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Cloud maturity still rare in Nordic organisations

Nordic companies are early pioneers of cloud computing services, but few are using the technology beyond cost cutting

Nordic countries are leading Europe in cloud service take-up, but lag behind in terms of strategic use. Only one in 10 Finnish, Norwegian and Swedish organisations can be regarded as cloud mature, according to a new study.

More than two-thirds of organisations in these countries are still at an immature (18%) or basic (51%) level in terms of cloud usage, according to the Cloud Maturity Index (CMI) study published by Finnish IT services provider Tieto and research company Radar. This means they are lacking a clear definition of and strategy for cloud services.

“The survey indicates that many organisations still use cloud services ineffectively to a large degree. Quite often, the actual use is not anchored to the joint business strategy but is rather driven by a short-term need to cut costs,” said Niraj Sood, head of business development for managed services at Tieto.

“Paradoxically, these [non-mature] organisations seem to be less successful with cutting costs than cloud-mature organisations, where focus instead lies on innovation and business development.”

According to the study, on average, mature organisations invest twice the proportion – almost 10% – of their IT budget on cloud services compared with those that are not mature. But this pays off – on average, cloud mature organisations have 34% lower IT operations costs compared with competitors and more than twice the budget for innovation.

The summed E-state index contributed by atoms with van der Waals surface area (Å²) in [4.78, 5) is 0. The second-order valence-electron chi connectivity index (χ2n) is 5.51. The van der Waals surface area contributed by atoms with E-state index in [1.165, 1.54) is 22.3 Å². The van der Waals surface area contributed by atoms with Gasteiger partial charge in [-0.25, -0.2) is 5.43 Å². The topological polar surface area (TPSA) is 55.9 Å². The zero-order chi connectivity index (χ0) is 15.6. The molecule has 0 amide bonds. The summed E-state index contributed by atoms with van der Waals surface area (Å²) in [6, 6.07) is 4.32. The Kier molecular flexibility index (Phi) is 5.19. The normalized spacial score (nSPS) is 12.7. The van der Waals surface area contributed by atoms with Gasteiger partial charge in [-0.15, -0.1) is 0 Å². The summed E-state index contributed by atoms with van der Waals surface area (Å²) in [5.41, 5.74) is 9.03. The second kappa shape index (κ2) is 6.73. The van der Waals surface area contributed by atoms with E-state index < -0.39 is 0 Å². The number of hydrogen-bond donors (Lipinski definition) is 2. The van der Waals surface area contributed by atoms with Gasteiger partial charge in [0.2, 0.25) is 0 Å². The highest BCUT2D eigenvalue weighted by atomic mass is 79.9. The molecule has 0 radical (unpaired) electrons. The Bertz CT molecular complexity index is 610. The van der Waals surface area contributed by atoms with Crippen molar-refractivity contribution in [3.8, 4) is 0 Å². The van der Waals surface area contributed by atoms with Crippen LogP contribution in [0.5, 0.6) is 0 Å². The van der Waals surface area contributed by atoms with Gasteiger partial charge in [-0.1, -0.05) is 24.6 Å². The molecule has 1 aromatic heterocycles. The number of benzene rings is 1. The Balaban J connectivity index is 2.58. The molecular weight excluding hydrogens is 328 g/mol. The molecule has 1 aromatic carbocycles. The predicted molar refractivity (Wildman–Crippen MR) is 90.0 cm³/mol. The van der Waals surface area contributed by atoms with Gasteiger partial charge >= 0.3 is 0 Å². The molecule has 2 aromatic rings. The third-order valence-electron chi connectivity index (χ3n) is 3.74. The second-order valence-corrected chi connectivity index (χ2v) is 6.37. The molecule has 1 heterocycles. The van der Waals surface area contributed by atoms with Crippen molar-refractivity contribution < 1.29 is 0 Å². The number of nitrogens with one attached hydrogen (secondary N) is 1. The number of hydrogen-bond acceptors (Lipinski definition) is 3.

The Nordic split

Finland leads its neighbours in operational cloud maturity with a higher proportion of cloud-based IT services than Sweden and Norway. Finnish organisations also use more types of cloud services in a greater number of sectors. But in Sweden, strategic cloud use – having an established strategy for cloud services – is slightly more mature.

“IT outsourcing has been adopted from very early on in Finland and, in general, outsourcing is more common,” Sood said. “In Sweden out-tasking and resource procurement are used more often. For example, [Swedish] banks buy lots of resources and consultancy from outside but don’t really do large scale outsourcing contracts like in Finland.”

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In addition, penetration of software as a service (SaaS) is high in both countries. Sood said that because IT outsourcing has traditionally been driven by cost efficiency, the incentives for it have been lower in Norway’s prosperous economy. According to the study, operational cloud maturity is 43% lower in Norway than Finland.

Where Norway bucks the trend is in growth speed. It had the highest growth in cloud services usage in the past year. Currently, the report states, 69% of Finnish organisations use cloud in some form compared with 60% and 46% in Sweden and Norway respectively.

Barriers are disappearing

Gartner Finland’s Leena Mäntysaari pointed out that while growth in cloud service adoption has been fast, cloud maturity is unlikely to ever reach 100%.

“When talking about maturity [of any technology] it’s good to remember only a small percentage of companies will ever reach the highest level – it’s natural,” she said.

Furthermore, barriers for cloud adoption still exist. According to Tieto’s CMI study, security and regulatory requirements were seen as the most common barriers to implementing cloud services, yet only 10% of cloud-mature organisations saw them as an issue, which implies the perceived barriers are addressable.

“Data security is a good example,” Mäntysaari said. “A few years ago it was a major worry for companies, but based on [Gartner's] studies companies have had good experiences [with cloud services] and this is reflected on how they now perceive their safety.”

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